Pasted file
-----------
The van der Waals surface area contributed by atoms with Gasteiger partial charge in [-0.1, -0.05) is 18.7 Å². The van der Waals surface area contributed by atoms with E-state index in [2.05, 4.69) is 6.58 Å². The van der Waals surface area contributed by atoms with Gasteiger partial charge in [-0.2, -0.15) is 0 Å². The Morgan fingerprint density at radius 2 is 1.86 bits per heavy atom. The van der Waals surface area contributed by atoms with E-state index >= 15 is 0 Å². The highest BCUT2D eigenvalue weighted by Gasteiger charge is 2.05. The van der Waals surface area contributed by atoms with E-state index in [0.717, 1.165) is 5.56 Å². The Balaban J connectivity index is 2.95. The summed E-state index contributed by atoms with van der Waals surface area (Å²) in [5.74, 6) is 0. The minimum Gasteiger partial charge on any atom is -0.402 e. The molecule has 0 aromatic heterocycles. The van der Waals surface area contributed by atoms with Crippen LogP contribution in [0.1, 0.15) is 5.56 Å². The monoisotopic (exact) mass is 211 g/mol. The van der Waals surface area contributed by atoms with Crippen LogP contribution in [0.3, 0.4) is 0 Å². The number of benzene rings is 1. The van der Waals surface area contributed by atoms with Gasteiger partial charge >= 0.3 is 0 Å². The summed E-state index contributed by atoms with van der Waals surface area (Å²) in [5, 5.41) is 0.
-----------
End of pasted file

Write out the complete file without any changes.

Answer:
The van der Waals surface area contributed by atoms with Gasteiger partial charge in [-0.1, -0.05) is 18.7 Å². The van der Waals surface area contributed by atoms with E-state index in [2.05, 4.69) is 6.58 Å². The van der Waals surface area contributed by atoms with Gasteiger partial charge in [-0.2, -0.15) is 0 Å². The Morgan fingerprint density at radius 2 is 1.86 bits per heavy atom. The van der Waals surface area contributed by atoms with E-state index >= 15 is 0 Å². The highest BCUT2D eigenvalue weighted by Gasteiger charge is 2.05. The van der Waals surface area contributed by atoms with E-state index in [0.717, 1.165) is 5.56 Å². The Balaban J connectivity index is 2.95. The summed E-state index contributed by atoms with van der Waals surface area (Å²) in [5.74, 6) is 0. The minimum Gasteiger partial charge on any atom is -0.402 e. The molecule has 0 aromatic heterocycles. The van der Waals surface area contributed by atoms with Crippen LogP contribution in [0.1, 0.15) is 5.56 Å². The monoisotopic (exact) mass is 211 g/mol. The van der Waals surface area contributed by atoms with Crippen LogP contribution in [0.3, 0.4) is 0 Å². The number of benzene rings is 1. The van der Waals surface area contributed by atoms with Gasteiger partial charge >= 0.3 is 0 Å². The summed E-state index contributed by atoms with van der Waals surface area (Å²) in [5, 5.41) is 0.